The worst card you can draw in Monopoly is the yellow one that assesses you for street repairs. I’ve seen high rollers with hotels and houses forced to remove them and mortgage their properties to pay the assessment. Here in Forest Park, though, we are completing two major street repairs at little cost to homeowners.
First, we had a crew re-do the bricks on Filmore Street. Village Administrator Tim Gillian said that residents had been complaining that the “depressions” in the century-old surface were getting more “extreme.”
Some of these concerns came up in a casual conversation between my neighbors, Norm Hopp and Commissioner Rory Hoskins. Norm’s a long-time Forest Parker, who recalled Filmore residents being polled 25 years ago about whether the bricks should be paved over. They voted to keep it quaint. Norm’s wife, Ruth, was glad they did, because the cars rumbling down Filmore make it sound like she lives “in the country.”
After plans were drawn up for Filmore, the problem areas were circled in white paint and a contractor dug up the bricks with a forklift. A fresh bed of fine gravel was deposited and the bricks were put back. Gillian said it was very important that we preserved the brick surface, rather than burying it under blacktop. For less than $11,000, Filmore was smoothened without losing its aesthetics.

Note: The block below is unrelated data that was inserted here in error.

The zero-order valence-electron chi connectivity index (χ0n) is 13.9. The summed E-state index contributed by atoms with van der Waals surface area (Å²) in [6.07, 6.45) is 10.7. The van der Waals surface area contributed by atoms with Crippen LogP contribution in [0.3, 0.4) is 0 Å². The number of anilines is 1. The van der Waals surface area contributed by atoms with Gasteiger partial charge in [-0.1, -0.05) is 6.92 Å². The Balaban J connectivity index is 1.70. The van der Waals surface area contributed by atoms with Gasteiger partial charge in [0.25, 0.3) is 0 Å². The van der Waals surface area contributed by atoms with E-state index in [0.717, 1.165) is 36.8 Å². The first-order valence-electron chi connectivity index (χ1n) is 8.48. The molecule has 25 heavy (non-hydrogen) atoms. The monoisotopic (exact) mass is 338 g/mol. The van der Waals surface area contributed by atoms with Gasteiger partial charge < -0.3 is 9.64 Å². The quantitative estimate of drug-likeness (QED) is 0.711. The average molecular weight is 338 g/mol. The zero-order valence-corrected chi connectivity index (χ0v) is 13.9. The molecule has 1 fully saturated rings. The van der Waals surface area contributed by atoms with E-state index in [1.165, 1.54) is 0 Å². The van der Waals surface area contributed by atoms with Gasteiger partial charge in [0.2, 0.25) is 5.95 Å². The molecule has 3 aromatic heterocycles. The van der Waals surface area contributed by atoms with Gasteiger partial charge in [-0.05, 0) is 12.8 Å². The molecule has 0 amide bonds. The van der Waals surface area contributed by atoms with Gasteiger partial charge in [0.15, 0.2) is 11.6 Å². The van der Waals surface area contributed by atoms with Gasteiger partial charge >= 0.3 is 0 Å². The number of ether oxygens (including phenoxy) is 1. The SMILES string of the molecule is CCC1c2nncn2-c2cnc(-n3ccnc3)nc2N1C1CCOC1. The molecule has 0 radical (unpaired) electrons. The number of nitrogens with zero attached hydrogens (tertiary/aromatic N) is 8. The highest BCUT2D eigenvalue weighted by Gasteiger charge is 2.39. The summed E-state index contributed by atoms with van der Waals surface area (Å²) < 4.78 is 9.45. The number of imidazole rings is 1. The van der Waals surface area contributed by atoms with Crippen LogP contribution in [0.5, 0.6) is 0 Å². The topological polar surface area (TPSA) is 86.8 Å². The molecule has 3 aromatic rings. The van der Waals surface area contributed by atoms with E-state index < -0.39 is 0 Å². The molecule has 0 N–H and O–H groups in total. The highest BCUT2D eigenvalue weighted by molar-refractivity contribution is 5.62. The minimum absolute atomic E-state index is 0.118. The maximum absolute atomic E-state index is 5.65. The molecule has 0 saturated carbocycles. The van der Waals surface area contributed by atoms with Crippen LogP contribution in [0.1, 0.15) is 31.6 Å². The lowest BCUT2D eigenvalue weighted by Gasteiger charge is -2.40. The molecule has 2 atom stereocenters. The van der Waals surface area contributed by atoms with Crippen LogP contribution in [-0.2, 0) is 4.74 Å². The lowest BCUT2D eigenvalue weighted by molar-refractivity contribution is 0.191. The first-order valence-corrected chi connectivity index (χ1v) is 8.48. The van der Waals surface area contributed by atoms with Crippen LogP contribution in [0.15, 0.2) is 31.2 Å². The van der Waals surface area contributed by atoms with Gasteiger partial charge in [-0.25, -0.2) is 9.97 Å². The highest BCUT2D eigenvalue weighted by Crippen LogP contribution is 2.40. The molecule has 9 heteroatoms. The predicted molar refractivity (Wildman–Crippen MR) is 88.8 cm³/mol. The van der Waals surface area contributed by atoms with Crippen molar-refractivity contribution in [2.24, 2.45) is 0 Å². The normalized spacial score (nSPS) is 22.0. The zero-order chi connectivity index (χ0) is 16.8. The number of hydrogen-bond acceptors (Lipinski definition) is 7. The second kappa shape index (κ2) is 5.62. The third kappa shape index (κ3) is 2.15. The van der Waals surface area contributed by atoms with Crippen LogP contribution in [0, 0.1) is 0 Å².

The second project cost us even less. Greenburg Road runs through Jewish cemeteries, connecting Des Plaines with Circle. Mary Flanagan described it as a major artery for residents living on Forest Park’s “Island,” providing a handy shortcut for those heading south by southwest. But, what’s the use of a shortcut that wrecks your suspension?
Flanagan said that the “gullies” in Greenburg’s pavement made it virtually impassable by car and she couldn’t even bike down it anymore. Several years ago, she brought the road’s appalling condition to the attention of a village official. He dismissed the idea of repaving Greenburg because only south siders used it.
Tim Gillian, fortunately, did not have the same attitude. He submitted the project to State Senator Kimberly Lightford’s emergency street repair fund and the village received a $350,000 grant to restore Greenburg. He also negotiated with cemetery owners to have the north-south leg of the shortcut, Jacob Road, repaved.
Soon, motorists, like Flanagan and her very excited island neighbors, will be able to skirt congestion on Cermak and Roosevelt for a smooth trip to and from 16th and Circle.
I’m thankful our leaders were responsive to residents on these projects and kept the costs down. I’m also glad we preserved those pavers. They’re as strong as steel and slow down speeders.
By the way, that card assesses players at $40 per house, while these street projects cost us about a dollar per house. And that’s not Monopoly money.